2. OET Bulletin 65 - This is dry reading, but table 1 (pg-16) should be of general interest. It covers the entire frequency spectrum, with the exception of VLF and the commercial Broadcast band, both of which have very stringent emission requirements of their own, both in the U.S. and worldwide. Table 1 charts the maximum power to the antenna by frequency band, below which there is deemed to be no public safety risk (and believe me, as someone who has worked in the industry, these numbers are conservative and err on the side of safety). Note that throughout the frequency spectrum, the power level that must be exceeded to even be subject to measurement scrutiny is in the range of 50-500 watts. By comparison, our Zigbee and Z-wave devices operate in the single digit milliwatt (mw) range (1mw = .001 watt), and Wifi is limited to 1 watt max. The stated limits do not automatically indicate a hazard if exceeded; only that exposure measurement is required to determine IF there is risk to public health & safety. Also remember that the guidelines were established based on average antenna gain. The small wire stub or PCB trace antennas used by our HA devices are negative gain (i.e., less than “one”), so any risk is further mitigated.

If you haven’t already figured, my opinion is that there is no risk. The power levels and duty cycle are just too low, even when the power of all devices within our homes are aggregated. As for the suggestion of power line transmission, that’s a non-starter.It (BPL) has been proven to cause more incidental radiation that the intentional radiation it attempts to prevent. Local loop powerline distribution (i.e., within a single building) is viable, but somewhat limited compared to available wireless solutions (Ref. HomePlug Alliance).


Thank you for your reply. The links are very educating.

This whole Electromagnetic Hypersensitivity situation reminds of that story where a cell phone tower was installed next to a neighborhood and the residents started complaining about headaches, dizziness, etc. All supposedly caused by the tower. Some technician in the cell company supposedly said “Oh, wait until we turn it on”…


There’s so much concern these days about “Electromagnetic Radiation” and since we’re talking about something that is basically invisible to our senses, it comes with fear and panic.

I have friends who purchased (expensive) equipment to “measure the EM levels” in their homes and relocated their baby beds because of those. Other people I know won’t go through a full body scanner at the airport (even though they are perfectly comfortable taking an airplane where the levels of radiation are much higher than we’re normally exposed at regular altitudes.)

First, let’s clarify something right away: For the scope of this discussion, there are two kinds of “radiation” we’re talking about: Ionizing Radiation and Non-Ionizing Radiation.

The first type (Ionizing Radiation) carries sufficient energy to free electrons from atoms (thus, ionizing them). Examples of this type of radiation include gamma rays (which is what most people think when they say “radiation”; it’s the stuff that comes out of radioactive decay), cosmic rays (which originate deep in space and hit all of us all the time) and higher ultraviolet radiation. This type of radiation is extremely dangerous because it effectively changes matter, affecting our DNA and causing cancer. People usually assign the term “radiation” to “ionizing radiation” and it’s generally a safe thing to do since you want to avoid it.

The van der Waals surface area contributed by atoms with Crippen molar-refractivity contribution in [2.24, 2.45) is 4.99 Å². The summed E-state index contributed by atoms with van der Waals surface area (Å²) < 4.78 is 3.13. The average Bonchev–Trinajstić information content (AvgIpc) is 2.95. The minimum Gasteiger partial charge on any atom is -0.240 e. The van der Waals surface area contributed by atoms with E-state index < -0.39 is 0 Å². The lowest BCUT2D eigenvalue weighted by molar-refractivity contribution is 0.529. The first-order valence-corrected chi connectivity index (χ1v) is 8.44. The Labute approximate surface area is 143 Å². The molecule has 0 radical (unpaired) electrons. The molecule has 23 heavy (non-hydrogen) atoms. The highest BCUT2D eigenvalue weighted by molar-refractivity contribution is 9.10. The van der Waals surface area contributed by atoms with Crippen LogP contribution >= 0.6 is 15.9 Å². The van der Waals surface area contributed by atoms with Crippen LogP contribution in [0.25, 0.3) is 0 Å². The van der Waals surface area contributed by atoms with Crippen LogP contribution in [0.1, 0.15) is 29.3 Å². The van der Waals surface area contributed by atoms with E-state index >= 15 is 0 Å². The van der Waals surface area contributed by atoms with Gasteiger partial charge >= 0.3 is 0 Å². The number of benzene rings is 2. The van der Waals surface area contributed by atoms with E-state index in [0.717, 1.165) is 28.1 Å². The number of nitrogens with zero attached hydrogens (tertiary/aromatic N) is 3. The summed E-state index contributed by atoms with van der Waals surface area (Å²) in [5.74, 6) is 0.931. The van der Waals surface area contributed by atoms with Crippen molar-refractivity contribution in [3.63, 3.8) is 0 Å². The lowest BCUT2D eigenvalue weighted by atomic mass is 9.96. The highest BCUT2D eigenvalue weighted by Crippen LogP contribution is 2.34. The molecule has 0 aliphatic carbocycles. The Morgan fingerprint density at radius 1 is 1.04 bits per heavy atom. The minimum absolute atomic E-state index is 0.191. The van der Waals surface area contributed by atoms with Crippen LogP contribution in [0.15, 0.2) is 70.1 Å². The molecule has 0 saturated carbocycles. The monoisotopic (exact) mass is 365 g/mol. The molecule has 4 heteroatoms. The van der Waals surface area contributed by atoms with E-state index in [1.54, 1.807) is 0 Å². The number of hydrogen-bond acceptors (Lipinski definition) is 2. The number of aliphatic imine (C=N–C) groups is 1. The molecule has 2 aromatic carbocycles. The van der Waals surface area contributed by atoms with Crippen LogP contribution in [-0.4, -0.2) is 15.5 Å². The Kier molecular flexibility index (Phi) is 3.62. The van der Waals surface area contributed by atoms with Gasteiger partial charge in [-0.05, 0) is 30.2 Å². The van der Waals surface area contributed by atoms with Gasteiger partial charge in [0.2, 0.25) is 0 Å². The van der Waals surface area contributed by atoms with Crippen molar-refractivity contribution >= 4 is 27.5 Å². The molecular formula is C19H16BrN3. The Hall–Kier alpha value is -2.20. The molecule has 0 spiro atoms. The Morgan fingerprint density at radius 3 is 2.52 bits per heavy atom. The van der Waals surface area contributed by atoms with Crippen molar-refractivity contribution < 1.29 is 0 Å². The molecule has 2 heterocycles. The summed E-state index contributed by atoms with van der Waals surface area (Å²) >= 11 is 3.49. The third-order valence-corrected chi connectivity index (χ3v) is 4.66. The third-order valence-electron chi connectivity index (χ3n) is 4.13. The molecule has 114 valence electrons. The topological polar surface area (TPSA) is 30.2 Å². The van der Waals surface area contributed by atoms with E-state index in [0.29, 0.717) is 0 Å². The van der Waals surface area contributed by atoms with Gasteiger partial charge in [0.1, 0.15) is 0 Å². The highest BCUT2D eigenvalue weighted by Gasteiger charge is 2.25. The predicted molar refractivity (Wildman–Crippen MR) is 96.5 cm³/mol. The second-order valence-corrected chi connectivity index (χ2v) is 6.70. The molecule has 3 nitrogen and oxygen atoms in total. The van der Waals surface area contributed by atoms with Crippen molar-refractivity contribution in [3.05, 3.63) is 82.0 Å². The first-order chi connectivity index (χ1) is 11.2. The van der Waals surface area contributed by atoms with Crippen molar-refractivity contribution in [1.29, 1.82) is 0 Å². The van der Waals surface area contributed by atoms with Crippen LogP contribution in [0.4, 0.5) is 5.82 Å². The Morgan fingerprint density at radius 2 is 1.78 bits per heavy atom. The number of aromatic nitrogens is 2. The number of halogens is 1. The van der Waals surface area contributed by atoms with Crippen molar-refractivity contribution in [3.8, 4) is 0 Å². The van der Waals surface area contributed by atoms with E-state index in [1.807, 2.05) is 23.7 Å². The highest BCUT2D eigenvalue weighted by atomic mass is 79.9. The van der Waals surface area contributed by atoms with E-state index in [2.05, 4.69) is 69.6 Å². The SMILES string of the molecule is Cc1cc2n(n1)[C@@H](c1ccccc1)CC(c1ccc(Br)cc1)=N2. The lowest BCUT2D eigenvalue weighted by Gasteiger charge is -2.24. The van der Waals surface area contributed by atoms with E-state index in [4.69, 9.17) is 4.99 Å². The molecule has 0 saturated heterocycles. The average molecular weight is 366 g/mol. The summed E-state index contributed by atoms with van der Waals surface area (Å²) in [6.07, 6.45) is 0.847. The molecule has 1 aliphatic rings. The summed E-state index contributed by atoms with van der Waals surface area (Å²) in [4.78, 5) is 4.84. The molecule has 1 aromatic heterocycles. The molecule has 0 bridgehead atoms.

The second type (non-ionizing radiation) does not carry sufficient energy to mess with your DNA. It’s basically radio waves (including microwaves) and low UV light. This radiation can generate heat (that’s how microwave ovens work) but unlike the ionizing radiation, it will not change your DNA (and that’s why the food you put in the microwave doesn’t turn into something else.)

The radiation emitted by communication devices is basically non-ionizing radiation. That is why it’s permitted in your house. That includes wireless digital devices, cell phones, radios, “smart” power meters and a whole plethora of devices that are very common these days.

Mind you that even certain types of ionizing radiation are present in your house right now. Smoke detectors for example, contain Americium, which is radioactive (not all, some use photocells to detect smoke, but can’t detect certain kinds of fires early enough.) Americium emits alpha particles (if I recall correctly), but also a small amount of the super dangerous gamma particles. Thing is: The level is so low they’re deemed safe.

As you can see, there’s a lot of fear when we say “radiation”, so it’s important to keep some basic facts in mind:

  • Always remember the distinction between ionizing and non-ionizing radiation. A lot of people simply put all the cats in the same bag and live a life of fear, superstition, and ignorance.

  • The nocebo effect is real! Some people will get sick if you say they’re being bathed in harmless non-ionizing radiation. They’re not faking it! Fortunately, those people can also get cured by crystals, new-age music, homeopathic remedies and other equally innocuous things.

  • Watch out for sensationalist research. It’s trivial to get anything published these days and the media loves fear and misinformation.

  • You can’t completely escape EM waves. You can probably remove all wireless devices from your house, but there’s still your neighbor’s, TV stations, radio stations, HAM radios, police radios, transmission lines, etc. Oh, also, remember that cell phone in your pocket? It’s talking to a cell tower right now, even if you’re not using it, and people use it very close to their bodies.

  • You can’t completely escape ionizing radiation either, but fortunately we (as a society) understand that and attempt to minimize exposure. X-rays, airplane trips, cosmic rays, UV light from the sun, and even the bricks in your home can effect changes in your DNA.